You can claim this amount if the rules are met for claiming the amount on line 30400 of your return and your dependant’s net income from line 23600 of their return (or the amount that it would be if they filed a return) is less than $10,162.

Line 58185 – Ontario caregiver amount

You may be able to claim this amount for an eligible relative who was dependent on you because of a mental or physical impairment at any time in the year.

An eligible relative is a dependant 18 years of age or older before the end of the year who is your (or your spouse’s or common-law partner’s):

You can claim this amount if the rules are met for claiming one of the following:

Your dependant’s net income from line 23600 of their return (or the amount that it would be if they filed a return) must be less than $22,672.

You can only claim this amount for dependants who have an impairment. You cannot claim this amount for your (or your spouse’s or common-law partner’s) parents or grandparents unless they have an impairment.

Note

You can claim this amount for an eligible relative who has an impairment, whether or not they live with you, if their net income from line 23600 of their return (or the amount that it would be if they filed a return) is less than $22,672.

Line 58330 – Adoption expenses

You can claim this amount if the rules are met for claiming the amount on line 31300 of your return.

You can claim up to $13,274 of eligible expenses for each child in the year the adoption is finalized or recognized under Ontario law.

Two adoptive parents can split the amount if the total combined claim for eligible expenses for each child is not more than the amount before the split.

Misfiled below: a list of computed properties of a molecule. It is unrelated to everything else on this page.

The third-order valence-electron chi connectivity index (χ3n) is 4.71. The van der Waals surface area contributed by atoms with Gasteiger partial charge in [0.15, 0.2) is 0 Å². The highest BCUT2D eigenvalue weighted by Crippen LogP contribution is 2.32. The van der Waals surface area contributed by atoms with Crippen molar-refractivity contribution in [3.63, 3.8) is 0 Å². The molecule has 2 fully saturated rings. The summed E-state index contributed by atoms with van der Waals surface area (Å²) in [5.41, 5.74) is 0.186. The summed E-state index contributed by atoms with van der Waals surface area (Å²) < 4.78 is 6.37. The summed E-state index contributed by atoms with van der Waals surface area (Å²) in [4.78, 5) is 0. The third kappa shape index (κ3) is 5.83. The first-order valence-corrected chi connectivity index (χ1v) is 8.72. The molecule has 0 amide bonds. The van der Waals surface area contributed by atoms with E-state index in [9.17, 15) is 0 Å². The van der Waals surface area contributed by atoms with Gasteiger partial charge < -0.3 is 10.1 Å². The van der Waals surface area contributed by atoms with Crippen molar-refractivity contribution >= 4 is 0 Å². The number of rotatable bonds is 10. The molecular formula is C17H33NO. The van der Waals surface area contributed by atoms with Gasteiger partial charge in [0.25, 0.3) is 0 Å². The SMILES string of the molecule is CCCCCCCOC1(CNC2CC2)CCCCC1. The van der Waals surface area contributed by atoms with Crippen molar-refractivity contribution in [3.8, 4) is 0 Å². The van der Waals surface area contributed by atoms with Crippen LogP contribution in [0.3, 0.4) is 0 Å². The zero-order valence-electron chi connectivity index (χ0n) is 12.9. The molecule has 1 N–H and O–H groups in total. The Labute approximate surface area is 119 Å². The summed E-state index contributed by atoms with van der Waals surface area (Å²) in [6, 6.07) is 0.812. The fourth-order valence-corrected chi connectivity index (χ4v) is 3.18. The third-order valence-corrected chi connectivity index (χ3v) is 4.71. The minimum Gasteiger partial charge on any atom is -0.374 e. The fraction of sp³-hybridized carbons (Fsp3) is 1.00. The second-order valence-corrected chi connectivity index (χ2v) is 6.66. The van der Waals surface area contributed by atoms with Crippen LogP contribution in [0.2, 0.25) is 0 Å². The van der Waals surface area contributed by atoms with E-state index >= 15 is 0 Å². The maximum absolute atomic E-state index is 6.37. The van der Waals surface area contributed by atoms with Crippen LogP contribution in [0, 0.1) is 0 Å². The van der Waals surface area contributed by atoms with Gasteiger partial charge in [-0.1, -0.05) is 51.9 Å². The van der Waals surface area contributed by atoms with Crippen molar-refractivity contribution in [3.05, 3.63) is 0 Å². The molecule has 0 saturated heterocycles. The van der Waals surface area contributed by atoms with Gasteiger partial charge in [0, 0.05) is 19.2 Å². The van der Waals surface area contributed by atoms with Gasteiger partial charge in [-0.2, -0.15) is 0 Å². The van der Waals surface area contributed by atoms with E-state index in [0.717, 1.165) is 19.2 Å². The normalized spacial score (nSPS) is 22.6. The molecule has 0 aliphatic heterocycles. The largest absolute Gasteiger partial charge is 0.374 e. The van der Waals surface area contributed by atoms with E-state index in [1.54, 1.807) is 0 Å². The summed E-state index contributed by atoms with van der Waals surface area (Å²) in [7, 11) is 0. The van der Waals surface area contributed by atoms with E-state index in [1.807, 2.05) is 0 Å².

Note

Only residents of Ontario are eligible for this amount. If you were not a resident of Ontario at the end of the year, you cannot claim this tax credit when calculating your Ontario tax even if you may have received income from a source in Ontario in 2021.

Line 58360 – Pension income amount

The amount you can claim on line 58360 is the amount on line 31400 of your return or $1,504, whichever is less.

Note

Only residents of Ontario are eligible for this amount. If you were not a resident of Ontario at the end of the year, you cannot claim this tax credit when calculating your Ontario tax even if you may have received income from a source in Ontario in 2021.

Line 58440 – Disability amount for self

You can claim this amount if the rules are met for claiming the amount on line 31600 of your return.

If you were 18 years of age or older at the end of the year, enter $8,790 on line 58440 of your Form ON428.

If you were under 18 years of age at the end of the year, use Worksheet ON428 to calculate the amount to enter on line 58440.

Line 58480 – Disability amount transferred from a dependant

You can claim this amount if the rules are met for claiming the amount on line 31800 of your return.

Note